Nigerian Electricity Market

The Market Rules is a regulatory instrument designed to establish and govern an efficient, competitive, transparent and reliable market for the sale and purchase of wholesale electricity and Ancillary Services in Nigeria and to ensure that the Grid Code and the Market Rules work together to secure efficient co-ordination and adequate participation in the Nigerian Electricity Market.

Specifically, these rules:

a.    provide a framework for an efficient, competitive, transparent and reliable Wholesale Electricity Market;

b.    set out the responsibilities of Participants, the TSP, the System Operator and the Market Operator in relation to trading, co-ordination, dispatch and contract nomination, pricing of imbalances and Ancillary Services, metering, settlement and payments;

c.    set out the operation and pricing system of the Balancing Market;

d.    ensure an efficient, transparent and predictable settlement system and set out the payment obligations;

e.    establish a governance mechanism and a market monitoring system;

f.     provide a framework for resolution of disputes amongst Participants or between Participants on one hand and the System Operator or the Market Operator on the other, on matters relating to the Market Rules and the Grid Code; and

g.    provide an efficient and transparent process for amending the Market Rules and the Grid Code.

Nigerian Electricity Market

An overview of the stages of Nigerian Electricity Market as outlined in the Electric Power Sector Reform Act 2005.


Market Stages

Transition Market Stage

Medium Market Stage

Long Term Market Stage



Regulated prices using Wholesale Contracts based on life cycle cost of an efficient new entrant

Part unregulated (based on bilateral contracts

Unregulated (based on bilateral contracts


Part regulated based on Wholesale  contracts (matches the regulated load)



Regulated prices using building blocks

Regulated prices using building blocks

Regulated prices using building blocks



Regulated prices using building blocks

Regulated prices using building blocks

Regulated prices using building blocks


Regulated prices for the regulated load

Unregulated prices (all load is contestable)




Unregulated prices for the contestable load




Historically, the entire electricity supply chain in Nigeria was under the umbrella of a vertically integrated national utility company, NEPA, which was a monopoly. The power sector reform programme guided by the EPSR Act 2005 outlined a process for the separation of potentially competitive functions from the monopoly entity and establishing competitive industry structure for commercial operations of those competitive functions. The Act pushes the concept of separating the contestable functions of generation and retail from the natural monopoly functions of transmission and distribution and ultimately establishing competitive wholesale and retail electricity markets.

The Commission is charged with the responsibility of seeing to the establishment, promotion and monitoring of a competitive Nigerian electricity market where the private sector will be the key driver, with no single or multiple group of players exercising undue market power.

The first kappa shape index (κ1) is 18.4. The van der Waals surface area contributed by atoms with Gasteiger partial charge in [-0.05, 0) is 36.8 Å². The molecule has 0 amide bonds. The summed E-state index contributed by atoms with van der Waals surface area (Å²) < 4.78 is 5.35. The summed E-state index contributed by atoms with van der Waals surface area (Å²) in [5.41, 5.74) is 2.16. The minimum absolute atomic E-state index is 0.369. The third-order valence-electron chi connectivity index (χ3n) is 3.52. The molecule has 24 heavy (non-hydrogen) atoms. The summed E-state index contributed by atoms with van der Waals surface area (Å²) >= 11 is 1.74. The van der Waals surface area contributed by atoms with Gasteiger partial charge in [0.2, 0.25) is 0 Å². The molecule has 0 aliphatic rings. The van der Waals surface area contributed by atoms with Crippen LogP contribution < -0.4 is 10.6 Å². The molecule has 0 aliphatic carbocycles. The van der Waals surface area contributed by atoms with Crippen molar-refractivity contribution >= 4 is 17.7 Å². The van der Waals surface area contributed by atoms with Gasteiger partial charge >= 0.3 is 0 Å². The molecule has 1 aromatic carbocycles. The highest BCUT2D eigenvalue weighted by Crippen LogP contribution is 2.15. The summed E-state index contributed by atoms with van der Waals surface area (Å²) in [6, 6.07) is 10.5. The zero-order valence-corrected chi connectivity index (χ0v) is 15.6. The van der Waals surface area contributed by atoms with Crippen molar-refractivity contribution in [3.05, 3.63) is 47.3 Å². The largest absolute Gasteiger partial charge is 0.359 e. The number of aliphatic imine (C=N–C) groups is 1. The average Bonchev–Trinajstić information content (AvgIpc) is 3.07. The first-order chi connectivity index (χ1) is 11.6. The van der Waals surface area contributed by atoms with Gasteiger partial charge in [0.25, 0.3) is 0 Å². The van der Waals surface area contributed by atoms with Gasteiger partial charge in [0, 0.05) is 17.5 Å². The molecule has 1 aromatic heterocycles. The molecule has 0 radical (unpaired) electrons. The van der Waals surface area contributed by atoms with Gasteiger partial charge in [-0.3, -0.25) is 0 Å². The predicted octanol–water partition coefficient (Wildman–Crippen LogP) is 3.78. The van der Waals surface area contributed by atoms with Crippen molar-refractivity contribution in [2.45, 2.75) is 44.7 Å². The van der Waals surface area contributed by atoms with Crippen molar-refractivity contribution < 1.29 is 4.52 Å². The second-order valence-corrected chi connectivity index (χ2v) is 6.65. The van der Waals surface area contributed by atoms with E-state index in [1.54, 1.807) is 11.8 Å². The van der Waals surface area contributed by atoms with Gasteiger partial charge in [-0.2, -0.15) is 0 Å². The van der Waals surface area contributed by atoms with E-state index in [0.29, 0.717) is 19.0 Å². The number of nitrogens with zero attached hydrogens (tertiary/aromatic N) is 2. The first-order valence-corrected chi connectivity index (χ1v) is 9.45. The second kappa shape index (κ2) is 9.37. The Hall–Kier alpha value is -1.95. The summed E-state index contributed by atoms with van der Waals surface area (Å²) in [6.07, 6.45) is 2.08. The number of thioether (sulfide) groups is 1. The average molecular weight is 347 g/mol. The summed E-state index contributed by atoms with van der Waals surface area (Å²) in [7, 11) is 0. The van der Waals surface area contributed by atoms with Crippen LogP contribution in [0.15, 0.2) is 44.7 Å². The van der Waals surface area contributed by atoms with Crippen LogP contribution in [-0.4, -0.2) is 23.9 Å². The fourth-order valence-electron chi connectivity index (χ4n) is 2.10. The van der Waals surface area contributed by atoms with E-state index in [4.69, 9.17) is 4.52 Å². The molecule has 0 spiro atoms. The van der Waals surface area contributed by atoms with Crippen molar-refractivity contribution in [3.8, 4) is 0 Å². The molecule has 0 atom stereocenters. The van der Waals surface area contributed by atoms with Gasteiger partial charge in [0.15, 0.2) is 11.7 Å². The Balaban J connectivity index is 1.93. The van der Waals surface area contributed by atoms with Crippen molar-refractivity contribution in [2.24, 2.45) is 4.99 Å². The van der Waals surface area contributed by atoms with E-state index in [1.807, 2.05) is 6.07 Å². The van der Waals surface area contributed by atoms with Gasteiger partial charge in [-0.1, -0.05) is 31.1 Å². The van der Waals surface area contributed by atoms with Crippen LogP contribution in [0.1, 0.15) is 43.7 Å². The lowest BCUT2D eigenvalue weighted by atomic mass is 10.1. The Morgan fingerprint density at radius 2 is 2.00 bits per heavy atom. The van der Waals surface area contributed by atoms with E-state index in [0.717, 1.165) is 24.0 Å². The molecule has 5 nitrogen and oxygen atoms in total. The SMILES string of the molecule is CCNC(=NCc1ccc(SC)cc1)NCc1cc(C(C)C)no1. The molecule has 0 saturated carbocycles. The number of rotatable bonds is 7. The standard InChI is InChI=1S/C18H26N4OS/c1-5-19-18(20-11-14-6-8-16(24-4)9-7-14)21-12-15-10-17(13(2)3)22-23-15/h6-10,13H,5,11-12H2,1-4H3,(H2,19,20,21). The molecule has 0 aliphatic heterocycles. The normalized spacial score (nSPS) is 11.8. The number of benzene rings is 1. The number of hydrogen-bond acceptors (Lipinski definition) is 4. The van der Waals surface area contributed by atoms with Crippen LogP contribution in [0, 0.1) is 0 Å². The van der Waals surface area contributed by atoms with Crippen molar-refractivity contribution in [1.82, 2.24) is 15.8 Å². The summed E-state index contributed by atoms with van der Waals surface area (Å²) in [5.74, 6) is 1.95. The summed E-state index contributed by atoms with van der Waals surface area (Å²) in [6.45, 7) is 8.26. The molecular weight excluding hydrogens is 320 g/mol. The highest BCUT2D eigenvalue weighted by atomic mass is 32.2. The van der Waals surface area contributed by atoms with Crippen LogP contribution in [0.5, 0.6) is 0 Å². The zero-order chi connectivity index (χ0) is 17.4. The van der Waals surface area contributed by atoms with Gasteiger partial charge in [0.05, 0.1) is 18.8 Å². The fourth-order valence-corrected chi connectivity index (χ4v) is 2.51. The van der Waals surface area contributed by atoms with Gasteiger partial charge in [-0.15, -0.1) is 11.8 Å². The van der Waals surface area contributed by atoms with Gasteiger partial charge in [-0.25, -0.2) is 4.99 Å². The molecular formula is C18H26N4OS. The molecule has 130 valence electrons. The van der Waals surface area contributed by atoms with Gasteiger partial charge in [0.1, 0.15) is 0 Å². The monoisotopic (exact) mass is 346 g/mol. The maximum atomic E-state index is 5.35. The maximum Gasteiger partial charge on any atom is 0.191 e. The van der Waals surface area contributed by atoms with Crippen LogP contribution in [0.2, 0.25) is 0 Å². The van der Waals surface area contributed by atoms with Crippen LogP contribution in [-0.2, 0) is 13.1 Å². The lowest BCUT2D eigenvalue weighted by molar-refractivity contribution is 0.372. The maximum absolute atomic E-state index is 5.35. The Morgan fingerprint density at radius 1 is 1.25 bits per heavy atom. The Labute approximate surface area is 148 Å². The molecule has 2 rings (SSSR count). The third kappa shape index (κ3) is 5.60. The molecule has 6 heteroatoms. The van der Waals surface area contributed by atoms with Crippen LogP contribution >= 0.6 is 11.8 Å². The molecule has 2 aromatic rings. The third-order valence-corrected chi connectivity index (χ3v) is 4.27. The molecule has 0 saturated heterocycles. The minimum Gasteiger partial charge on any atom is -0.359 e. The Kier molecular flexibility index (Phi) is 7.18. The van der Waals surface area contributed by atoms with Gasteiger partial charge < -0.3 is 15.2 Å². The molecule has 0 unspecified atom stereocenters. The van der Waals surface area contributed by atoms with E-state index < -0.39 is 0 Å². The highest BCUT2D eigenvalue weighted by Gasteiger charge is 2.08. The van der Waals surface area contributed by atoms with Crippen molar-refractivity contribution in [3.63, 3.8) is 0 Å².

The Electricity Market

An electricity market is a system for effecting the purchase and sale of electricity using supply and demand to set the price. The EPSR Act 2005 envisages the development of an efficient electricity market where resources are allocated efficiently and manged in such a way that wastages and leakages in the value chain are reduced to the barest minimum with consumers getting the best value for their money.

The Market Rules that govern the operations of the electricity market in Nigeria was signed by the President and approved for use in 2010.

Click Here to Download the NERC Market Rules.

The development of the electricity market in Nigeria was designed to be in 2 phases: Pre-privatisation and Post – Privatisation. In addition, it was planned to undergo four (stages); Pre-transitional stage, Transitional stage, Medium Term stage and finally Long term stage where there is competition in generation and retail of electricity.

An additional stage, Interim Market Period, was introduced because the necessary conditions precedents for the Transition Stage were not fully met after the unbundling and subsequent privatisation of the vertically integrated utility company.

i.    Pre-Transitional

a.    vertically integrated service structure
b.    unbundling of state owned utility
c.    privatisation of Generation and distribution assets of state owned utility

ii.     Transitional

a.    Unbundled service structure
b.    More formalised market
c.    Contracts based transactions

iii.    Medium

a.    More competition in generation
b.    Centrally administered balancing mechanism for the market
c.    Limited retail competition

iv.    Long term

a.    Full competitive generation electricity market
b.    Full competitive retail electricity market

Wholesale Electricity Market
Wholesale electricity market allows trading between electricity generators, retailers and other financial intermediaries both for short-term delivery or for future delivery periods. Wholesale transactions in electricity are typically cleared and settled by the grid operator or a special-purpose independent entity charged with that function.

Retail Electricity Market
A retail electricity market exists when end customers can choose their electricity supplier from competing electricity retailers.